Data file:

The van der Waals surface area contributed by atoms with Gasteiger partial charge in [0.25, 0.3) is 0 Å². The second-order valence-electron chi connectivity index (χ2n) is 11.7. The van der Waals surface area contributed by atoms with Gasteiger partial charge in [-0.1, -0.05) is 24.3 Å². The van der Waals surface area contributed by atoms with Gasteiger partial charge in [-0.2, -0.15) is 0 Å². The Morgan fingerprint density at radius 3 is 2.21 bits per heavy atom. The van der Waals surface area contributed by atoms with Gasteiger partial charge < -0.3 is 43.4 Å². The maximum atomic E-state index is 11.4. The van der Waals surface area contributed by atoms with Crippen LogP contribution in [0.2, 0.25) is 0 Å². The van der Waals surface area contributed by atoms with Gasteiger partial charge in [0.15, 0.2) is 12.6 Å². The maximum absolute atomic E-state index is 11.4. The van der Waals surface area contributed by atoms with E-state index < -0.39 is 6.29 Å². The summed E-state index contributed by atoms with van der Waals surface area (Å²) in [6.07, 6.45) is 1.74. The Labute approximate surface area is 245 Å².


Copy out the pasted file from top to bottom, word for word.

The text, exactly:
The van der Waals surface area contributed by atoms with Gasteiger partial charge in [0.25, 0.3) is 0 Å². The second-order valence-electron chi connectivity index (χ2n) is 11.7. The van der Waals surface area contributed by atoms with Gasteiger partial charge in [-0.1, -0.05) is 24.3 Å². The van der Waals surface area contributed by atoms with Gasteiger partial charge in [-0.2, -0.15) is 0 Å². The Morgan fingerprint density at radius 3 is 2.21 bits per heavy atom. The van der Waals surface area contributed by atoms with Gasteiger partial charge < -0.3 is 43.4 Å². The maximum atomic E-state index is 11.4. The van der Waals surface area contributed by atoms with Crippen LogP contribution in [0.2, 0.25) is 0 Å². The van der Waals surface area contributed by atoms with Gasteiger partial charge in [0.15, 0.2) is 12.6 Å². The maximum absolute atomic E-state index is 11.4. The van der Waals surface area contributed by atoms with E-state index < -0.39 is 6.29 Å². The summed E-state index contributed by atoms with van der Waals surface area (Å²) in [6.07, 6.45) is 1.74. The Labute approximate surface area is 245 Å².